# Difference between revisions of "Smart constructors"

Smart constructors

This is an introduction to a programming idiom for placing extra constraints on the construction of values by using smart constructors.

Sometimes you need guarantees about the values in your program beyond what can be accomplished with the usual type system checks. Smart constructors can be used for this purpose.

Consider the following problem: we want to be able to specify a data type for electronic resistors. The resistors come in two forms, metal and ceramic. Resistors are labelled with a number of bands, from 4 to 8.

We'd like to be able to

• ensure only resistors with the right number of bands are constructed.

# Runtime checking : smart constructors

## A first attempt

Code up the a typical data type describing a resistor value:

```data Resistor = Metal   Bands
| Ceramic Bands
deriving Show
```
```type Bands = Int
```

This has a problem however, that the constructors of type Resistor are unable to check that only bands of size 4 to 8 are built. It is quite legal to say:

```*Main> :t Metal 23
Metal 23 :: Resistor
```

for example.

## Smart(er) constructors

Smart constructors are just functions that build values of the required type, but perform some extra checks when the value is constructed, like so:

```metalResistor :: Bands -> Resistor
metalResistor n | n < 4 || n > 8 = error "Invalid number of resistor bands"
| otherwise      = Metal n
```

This function behaves like the constructor Metal, but also performs a check. This check will be carried out at runtime, once, when the value is built.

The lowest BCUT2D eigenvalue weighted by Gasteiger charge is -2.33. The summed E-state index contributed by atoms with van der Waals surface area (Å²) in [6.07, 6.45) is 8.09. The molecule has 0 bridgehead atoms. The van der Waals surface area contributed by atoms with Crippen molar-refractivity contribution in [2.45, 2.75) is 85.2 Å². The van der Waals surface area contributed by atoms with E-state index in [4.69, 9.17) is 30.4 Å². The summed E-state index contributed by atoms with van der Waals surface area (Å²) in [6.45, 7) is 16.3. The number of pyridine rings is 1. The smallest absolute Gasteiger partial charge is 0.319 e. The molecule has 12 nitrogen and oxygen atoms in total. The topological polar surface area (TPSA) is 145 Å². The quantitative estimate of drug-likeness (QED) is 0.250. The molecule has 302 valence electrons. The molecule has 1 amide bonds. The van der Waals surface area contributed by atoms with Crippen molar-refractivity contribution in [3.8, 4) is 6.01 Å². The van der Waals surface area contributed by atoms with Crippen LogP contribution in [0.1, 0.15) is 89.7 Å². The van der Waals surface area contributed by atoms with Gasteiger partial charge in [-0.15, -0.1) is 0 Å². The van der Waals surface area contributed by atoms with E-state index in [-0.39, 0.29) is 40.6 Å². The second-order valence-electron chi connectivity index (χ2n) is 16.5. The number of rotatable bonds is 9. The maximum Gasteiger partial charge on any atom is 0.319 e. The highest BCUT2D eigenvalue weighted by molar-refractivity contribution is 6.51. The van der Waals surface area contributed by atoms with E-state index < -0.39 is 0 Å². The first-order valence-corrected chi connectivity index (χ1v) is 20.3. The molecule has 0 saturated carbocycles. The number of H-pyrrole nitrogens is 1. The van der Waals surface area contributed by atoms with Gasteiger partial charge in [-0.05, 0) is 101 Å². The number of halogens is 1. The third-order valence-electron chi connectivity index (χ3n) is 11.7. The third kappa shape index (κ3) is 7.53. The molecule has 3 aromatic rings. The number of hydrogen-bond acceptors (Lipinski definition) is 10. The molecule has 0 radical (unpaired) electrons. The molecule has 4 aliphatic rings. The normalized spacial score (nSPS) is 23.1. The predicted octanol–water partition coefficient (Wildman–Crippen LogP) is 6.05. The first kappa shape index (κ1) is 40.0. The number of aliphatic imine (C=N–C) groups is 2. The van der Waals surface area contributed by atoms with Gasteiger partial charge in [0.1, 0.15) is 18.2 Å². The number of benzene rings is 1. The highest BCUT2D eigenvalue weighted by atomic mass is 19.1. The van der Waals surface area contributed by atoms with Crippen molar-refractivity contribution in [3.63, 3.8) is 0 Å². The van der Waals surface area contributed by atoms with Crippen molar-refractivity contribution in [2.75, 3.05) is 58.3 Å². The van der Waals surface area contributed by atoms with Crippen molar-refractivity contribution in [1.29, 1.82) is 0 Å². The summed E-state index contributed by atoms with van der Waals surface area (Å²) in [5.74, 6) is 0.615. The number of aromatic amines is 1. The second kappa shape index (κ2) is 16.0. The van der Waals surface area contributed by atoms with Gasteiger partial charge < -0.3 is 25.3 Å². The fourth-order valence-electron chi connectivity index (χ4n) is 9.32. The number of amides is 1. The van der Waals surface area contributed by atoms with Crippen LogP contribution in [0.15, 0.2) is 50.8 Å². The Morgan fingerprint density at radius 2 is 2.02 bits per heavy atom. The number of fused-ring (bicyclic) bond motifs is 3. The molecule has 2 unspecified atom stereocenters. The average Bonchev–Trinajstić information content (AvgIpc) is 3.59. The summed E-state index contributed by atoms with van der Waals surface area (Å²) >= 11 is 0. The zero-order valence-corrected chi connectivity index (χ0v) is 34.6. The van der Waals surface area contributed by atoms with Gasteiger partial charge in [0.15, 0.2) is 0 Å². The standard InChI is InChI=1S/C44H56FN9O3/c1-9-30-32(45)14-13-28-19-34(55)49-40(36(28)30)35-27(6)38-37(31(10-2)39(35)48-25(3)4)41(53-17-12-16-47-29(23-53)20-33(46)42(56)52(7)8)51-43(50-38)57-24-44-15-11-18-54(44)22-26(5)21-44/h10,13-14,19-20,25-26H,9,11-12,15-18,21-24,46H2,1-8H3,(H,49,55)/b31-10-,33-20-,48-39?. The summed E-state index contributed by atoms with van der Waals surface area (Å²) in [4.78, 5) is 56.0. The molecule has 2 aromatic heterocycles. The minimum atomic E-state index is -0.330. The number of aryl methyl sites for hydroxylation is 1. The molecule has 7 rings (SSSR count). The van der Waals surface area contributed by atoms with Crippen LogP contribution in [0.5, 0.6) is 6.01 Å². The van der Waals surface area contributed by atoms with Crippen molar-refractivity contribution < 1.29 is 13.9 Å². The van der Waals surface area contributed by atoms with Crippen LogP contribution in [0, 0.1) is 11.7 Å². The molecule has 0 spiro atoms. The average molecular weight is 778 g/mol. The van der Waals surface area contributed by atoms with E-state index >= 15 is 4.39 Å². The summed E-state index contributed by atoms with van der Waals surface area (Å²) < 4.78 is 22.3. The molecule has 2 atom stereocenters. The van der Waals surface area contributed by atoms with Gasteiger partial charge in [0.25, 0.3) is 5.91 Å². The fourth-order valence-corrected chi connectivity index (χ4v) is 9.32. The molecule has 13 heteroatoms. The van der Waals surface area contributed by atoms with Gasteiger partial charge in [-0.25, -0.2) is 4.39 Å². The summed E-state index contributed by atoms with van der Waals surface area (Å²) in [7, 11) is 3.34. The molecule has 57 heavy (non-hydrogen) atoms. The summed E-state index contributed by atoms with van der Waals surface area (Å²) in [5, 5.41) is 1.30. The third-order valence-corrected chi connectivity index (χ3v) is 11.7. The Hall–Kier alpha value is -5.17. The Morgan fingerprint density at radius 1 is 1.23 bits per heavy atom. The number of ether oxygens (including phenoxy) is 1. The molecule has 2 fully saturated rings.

Running this code:

```*Main> metalResistor 4
Metal 4
```
```*Main> metalResistor 7
Metal 7

*Main> metalResistor 9
*** Exception: Invalid number of resistor bands
```
```*Main> metalResistor 0
*** Exception: Invalid number of resistor bands
```

One extra step has to be made though, to make the interface safe. When exporting the type Resistor we need to hide the (unsafe) constructors, and only export the smart constructors, otherwise a reckless user could bypass the smart constructor:

```module Resistor (
Resistor,       -- abstract, hiding constructors
metalResistor,  -- only way to build a metal resistor
) where
```
```...
```

## Using assertions

Hand-coding error messages can be tedious when used often. Instead we can use the assert function, provided (at least with GHC). We rewrite the smart constructor as:

```metalResistor :: Bands -> Resistor
metalResistor n = assert (n >= 4 && n <= 8) \$ Metal n
```

And now obtain more detailed error messages, automatically generated for us:

```*Main> metalResistor 0
*** Exception: A.hs:4:18-23: Assertion failed
```

We at least now are given the line and column in which the error occured.

# Compile-time checking : the type system

## Enforcing the constraint statically

There are other ways to obtain numerical checks like this. The most interesting are probably the static checks that can be done with Type arithmetic, that enforce the number of bands at compile time, rather than runtime, by lifting the band count into the type level.

Todo: example

## Extensions

Further checks can be obtained by separating the metal and ceramic values on the type level, so no function that takes a metal resistor can be accidentally passed a ceramic one.

A newtype is useful for this:

```newtype MetalResistor   = Metal   Bands
newtype CeramicResistor = Ceramic Bands
```

now, a function of resistors must have either a MetalResistor type, or a CeramicResistor type:

```foo :: MetalResistor -> Int
foo (MetalResistor n) = n
```

You can't write a function over both resistor types (other than a purely polymorphic function).

## Related work

These ideas are also discussed on the old wiki here and also here (for compile-time unit analysis error catching at the type level). More here too.

In general, the more information you place on the type level, the more static checks you get -- and thus less chance for bugs.